Oh how easy it is to get bogged down in the details of writing. Place a comma here, change a sentence structure there, a million times rewriting what you’ve already written instead of moving forward in the plot.
Life, sometimes, is just like that.
The sun has shifted this time of year.
It blinds me as I descend
the tree-lined hill on school days.
I leave the kids at drop-off and
watch them climb thirteen steps,
book bags bouncing against
Someone has forgotten lunch money,
field trip permission slip,
of that I am sure.
A bus stops short and I slam on brakes, reaching
as if to hold back a child
from breaking through glass.
Life’s instinctive that way, mostly
reflex and religion.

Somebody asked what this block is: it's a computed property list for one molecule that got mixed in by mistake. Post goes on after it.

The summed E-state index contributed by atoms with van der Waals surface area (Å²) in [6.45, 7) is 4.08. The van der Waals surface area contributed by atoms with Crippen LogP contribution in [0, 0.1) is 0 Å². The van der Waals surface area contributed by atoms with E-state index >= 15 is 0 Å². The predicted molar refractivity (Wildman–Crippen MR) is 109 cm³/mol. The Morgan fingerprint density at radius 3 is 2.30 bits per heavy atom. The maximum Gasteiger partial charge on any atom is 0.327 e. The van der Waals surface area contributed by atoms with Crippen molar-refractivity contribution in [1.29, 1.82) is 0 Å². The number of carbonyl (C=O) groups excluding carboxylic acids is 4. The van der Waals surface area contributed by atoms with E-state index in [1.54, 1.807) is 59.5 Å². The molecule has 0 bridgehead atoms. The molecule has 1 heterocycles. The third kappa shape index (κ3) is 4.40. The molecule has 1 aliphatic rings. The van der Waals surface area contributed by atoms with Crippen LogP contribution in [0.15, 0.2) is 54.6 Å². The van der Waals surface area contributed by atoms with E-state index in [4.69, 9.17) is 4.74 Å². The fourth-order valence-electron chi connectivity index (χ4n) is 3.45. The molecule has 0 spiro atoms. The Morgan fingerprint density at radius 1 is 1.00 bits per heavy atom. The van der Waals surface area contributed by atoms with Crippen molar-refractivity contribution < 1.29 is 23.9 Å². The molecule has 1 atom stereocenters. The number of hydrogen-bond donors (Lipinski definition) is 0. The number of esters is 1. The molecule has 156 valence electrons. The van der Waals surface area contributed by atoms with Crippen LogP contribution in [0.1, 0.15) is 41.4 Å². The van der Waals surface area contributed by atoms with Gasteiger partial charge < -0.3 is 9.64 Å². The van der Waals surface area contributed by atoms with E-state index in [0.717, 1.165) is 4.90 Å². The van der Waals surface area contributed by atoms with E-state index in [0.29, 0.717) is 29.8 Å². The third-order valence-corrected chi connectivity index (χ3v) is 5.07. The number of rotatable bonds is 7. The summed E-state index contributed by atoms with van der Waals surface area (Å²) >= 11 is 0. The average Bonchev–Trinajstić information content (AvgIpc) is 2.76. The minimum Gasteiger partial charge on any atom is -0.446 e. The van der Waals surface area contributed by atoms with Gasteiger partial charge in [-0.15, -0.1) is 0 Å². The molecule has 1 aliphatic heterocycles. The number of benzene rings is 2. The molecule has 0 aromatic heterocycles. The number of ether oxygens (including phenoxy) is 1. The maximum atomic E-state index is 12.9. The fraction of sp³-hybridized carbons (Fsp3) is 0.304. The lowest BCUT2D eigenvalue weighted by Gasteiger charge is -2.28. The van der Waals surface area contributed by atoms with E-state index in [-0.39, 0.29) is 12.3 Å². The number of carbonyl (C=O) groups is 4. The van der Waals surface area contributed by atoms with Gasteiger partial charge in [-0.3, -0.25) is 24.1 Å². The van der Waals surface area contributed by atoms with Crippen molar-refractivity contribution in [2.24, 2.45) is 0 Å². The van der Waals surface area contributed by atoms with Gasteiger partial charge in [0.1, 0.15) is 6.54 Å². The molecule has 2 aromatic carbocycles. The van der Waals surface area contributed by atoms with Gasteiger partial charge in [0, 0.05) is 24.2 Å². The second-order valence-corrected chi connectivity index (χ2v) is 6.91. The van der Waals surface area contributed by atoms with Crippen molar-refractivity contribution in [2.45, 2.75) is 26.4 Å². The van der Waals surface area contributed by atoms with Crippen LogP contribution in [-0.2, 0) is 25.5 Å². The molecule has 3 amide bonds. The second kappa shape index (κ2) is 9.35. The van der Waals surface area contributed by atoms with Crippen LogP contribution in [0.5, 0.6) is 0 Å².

I stop at the grocer’s,
wishing for carambola in the produce aisle.
I settle for plums.
I unpack iceberg and celery,
cans of condensed soup,
then leave a box of crackers right on the counter,
just for fun,
knowing later I’ll put them where they belong,
without a thought.
But if they’re still there come morning,
I’ll shift the route to school,
and take the road that climbs the tree-lined hill,
blinding sun at my back.
I’ll turn across traffic and worm my way into line.
Then I’ll make my way home to eat crackers
from the box I left on the counter.